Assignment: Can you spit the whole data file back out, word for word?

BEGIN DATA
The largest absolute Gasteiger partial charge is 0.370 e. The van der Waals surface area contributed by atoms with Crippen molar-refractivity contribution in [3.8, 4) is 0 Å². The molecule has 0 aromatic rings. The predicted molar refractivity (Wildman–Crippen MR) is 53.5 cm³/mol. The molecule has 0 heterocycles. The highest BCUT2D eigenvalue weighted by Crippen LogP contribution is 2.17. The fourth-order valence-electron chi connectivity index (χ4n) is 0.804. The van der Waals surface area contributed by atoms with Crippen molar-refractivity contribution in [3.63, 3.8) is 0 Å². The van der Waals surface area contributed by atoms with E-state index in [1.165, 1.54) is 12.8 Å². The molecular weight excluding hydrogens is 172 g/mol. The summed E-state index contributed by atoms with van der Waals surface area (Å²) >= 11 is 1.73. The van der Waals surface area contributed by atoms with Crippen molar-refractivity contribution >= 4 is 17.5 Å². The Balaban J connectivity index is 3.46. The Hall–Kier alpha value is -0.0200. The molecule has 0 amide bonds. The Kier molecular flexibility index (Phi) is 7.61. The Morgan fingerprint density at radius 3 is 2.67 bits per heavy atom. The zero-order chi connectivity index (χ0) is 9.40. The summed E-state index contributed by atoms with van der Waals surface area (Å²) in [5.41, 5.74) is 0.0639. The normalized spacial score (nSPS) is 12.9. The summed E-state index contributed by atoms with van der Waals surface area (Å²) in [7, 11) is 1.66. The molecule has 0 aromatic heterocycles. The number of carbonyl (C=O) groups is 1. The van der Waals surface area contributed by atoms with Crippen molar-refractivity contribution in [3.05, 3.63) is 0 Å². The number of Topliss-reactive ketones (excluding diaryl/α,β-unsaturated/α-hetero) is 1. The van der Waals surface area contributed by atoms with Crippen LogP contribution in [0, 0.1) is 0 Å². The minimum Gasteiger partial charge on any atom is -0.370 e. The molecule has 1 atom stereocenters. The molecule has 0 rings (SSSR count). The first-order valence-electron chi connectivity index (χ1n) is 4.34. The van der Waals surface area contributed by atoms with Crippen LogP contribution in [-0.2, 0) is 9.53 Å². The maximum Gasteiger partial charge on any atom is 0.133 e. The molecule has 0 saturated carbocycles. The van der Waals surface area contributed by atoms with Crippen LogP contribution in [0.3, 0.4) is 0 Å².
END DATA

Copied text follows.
The largest absolute Gasteiger partial charge is 0.370 e. The van der Waals surface area contributed by atoms with Crippen molar-refractivity contribution in [3.8, 4) is 0 Å². The molecule has 0 aromatic rings. The predicted molar refractivity (Wildman–Crippen MR) is 53.5 cm³/mol. The molecule has 0 heterocycles. The highest BCUT2D eigenvalue weighted by Crippen LogP contribution is 2.17. The fourth-order valence-electron chi connectivity index (χ4n) is 0.804. The van der Waals surface area contributed by atoms with Crippen molar-refractivity contribution in [3.63, 3.8) is 0 Å². The van der Waals surface area contributed by atoms with E-state index in [1.165, 1.54) is 12.8 Å². The molecular weight excluding hydrogens is 172 g/mol. The summed E-state index contributed by atoms with van der Waals surface area (Å²) >= 11 is 1.73. The van der Waals surface area contributed by atoms with Crippen molar-refractivity contribution >= 4 is 17.5 Å². The Balaban J connectivity index is 3.46. The Hall–Kier alpha value is -0.0200. The molecule has 0 amide bonds. The Kier molecular flexibility index (Phi) is 7.61. The Morgan fingerprint density at radius 3 is 2.67 bits per heavy atom. The zero-order chi connectivity index (χ0) is 9.40. The summed E-state index contributed by atoms with van der Waals surface area (Å²) in [5.41, 5.74) is 0.0639. The normalized spacial score (nSPS) is 12.9. The summed E-state index contributed by atoms with van der Waals surface area (Å²) in [7, 11) is 1.66. The molecule has 0 aromatic heterocycles. The number of carbonyl (C=O) groups is 1. The van der Waals surface area contributed by atoms with Crippen molar-refractivity contribution in [3.05, 3.63) is 0 Å². The number of Topliss-reactive ketones (excluding diaryl/α,β-unsaturated/α-hetero) is 1. The van der Waals surface area contributed by atoms with Crippen LogP contribution in [0, 0.1) is 0 Å². The minimum Gasteiger partial charge on any atom is -0.370 e. The molecule has 1 atom stereocenters. The molecule has 0 rings (SSSR count). The first-order valence-electron chi connectivity index (χ1n) is 4.34. The van der Waals surface area contributed by atoms with Crippen LogP contribution in [-0.2, 0) is 9.53 Å². The maximum Gasteiger partial charge on any atom is 0.133 e. The molecule has 0 saturated carbocycles. The van der Waals surface area contributed by atoms with Crippen LogP contribution in [0.3, 0.4) is 0 Å².